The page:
When We Lose Focus
Sometimes we lose focus. I don’t care who you are, how driven you are or how successful you are. If you are a freelancer, you are going to lose your mojo every now and then; it comes with the territory I’m afraid. For me, it’s usually because of an inaccurate assumption that I have enough time to take on one more challenge, project or hobby. It’s fascinating really, as I’ve been doing this for years. My ex-wife, and my friends, used to joke about the fact that if I got vaguely interested in anything, I would buy a book on it.
I’ve never been happy with just doing something, I have to become an expert. This either results in me becoming an expert or, as is usually the case, realising that I have way too much in my life already and putting it all with the rest of the stuff which I will revisit on a rainy day, once I have done some work, tidied the house, picked the kids up and taken them to their various activities, worked on my assignment, been for a run, done the washing, cooked dinner, put the kids to bed, watched Game of Thrones, written a blog, done some magic practice, watched a movie to justify my Netflix and Amazon memberships, been to the cinema to justify my Cineworld membership, played squash to justify my squash club membership and slept. Then I’ll get around to becoming a grandmaster at chess, a genius at Photoshop/Final Cut/Illustrator, a professional level photographer, a bedroom music producer, an editor, and author etc… (yes these are all things I have started and still have on the back burner).
Some of you may not recognise this insanity, but I feel that some of you will. This has happened to me recently as life has thrown me, or I have probably thrown myself, a few minor curveballs. Nothing deeply traumatic, but just enough to take my focus away from what I want to be doing; and with no contingency and all of my time taken up, this becomes a problem.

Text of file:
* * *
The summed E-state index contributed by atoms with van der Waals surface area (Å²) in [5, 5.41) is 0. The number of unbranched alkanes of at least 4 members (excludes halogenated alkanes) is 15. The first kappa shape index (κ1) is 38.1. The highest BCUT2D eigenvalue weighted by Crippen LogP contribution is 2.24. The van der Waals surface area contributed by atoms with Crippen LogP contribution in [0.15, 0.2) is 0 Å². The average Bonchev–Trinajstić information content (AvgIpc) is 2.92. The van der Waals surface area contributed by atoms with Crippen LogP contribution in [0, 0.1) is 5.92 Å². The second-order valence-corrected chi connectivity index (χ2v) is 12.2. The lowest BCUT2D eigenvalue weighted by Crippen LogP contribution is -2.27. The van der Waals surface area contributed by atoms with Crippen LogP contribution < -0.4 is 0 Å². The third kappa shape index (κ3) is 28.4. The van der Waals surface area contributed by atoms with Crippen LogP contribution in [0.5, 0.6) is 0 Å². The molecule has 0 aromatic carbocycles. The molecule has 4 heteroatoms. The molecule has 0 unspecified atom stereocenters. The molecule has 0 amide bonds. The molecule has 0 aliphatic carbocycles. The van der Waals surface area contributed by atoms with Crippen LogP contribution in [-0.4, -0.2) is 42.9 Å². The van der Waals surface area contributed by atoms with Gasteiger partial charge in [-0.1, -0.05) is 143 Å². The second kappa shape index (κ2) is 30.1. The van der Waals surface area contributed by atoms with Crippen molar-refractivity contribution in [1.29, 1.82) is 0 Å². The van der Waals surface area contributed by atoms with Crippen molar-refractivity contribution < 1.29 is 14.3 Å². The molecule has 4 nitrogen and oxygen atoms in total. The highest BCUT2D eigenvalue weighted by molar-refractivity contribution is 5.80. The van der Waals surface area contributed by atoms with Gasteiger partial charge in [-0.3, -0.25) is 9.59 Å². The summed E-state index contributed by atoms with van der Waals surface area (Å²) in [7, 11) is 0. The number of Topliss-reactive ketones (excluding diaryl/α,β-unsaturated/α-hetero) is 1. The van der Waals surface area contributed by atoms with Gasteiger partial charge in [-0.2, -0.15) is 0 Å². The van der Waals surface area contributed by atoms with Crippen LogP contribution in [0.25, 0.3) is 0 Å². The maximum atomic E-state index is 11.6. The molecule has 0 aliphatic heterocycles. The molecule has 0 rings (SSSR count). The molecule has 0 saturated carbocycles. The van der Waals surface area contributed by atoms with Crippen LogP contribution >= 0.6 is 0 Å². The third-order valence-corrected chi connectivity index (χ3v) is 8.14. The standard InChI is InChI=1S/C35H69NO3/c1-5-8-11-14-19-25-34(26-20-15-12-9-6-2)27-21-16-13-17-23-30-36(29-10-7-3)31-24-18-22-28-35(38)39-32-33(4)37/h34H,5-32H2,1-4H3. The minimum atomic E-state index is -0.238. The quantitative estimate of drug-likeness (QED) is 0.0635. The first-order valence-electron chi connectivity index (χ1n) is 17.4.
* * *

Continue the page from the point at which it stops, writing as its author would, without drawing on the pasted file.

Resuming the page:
So it’s time to reset and importantly, not beat myself up about it. Life does happen, and sometimes we just have to keep spinning all the plates, poorly, until a few of them can be removed and things become more manageable.
For me, the key is in the ‘reset’. This involves sitting down, writing down where I want to be, and actively deciding what I need to do or, more accurately, what I need to stop doing, to get there.
It’s such a simple process but many of us wait a little too long before we do it, if we do it at all.
So if you feel as though you have too much going on and that things are slipping a bit, accept it and re-plan, reset and start again.
Have a wonderful day.
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Oh and thanks so much Jo McAnuff for proofing (any mistakes are due to my laziness). The world is full of lovely people :)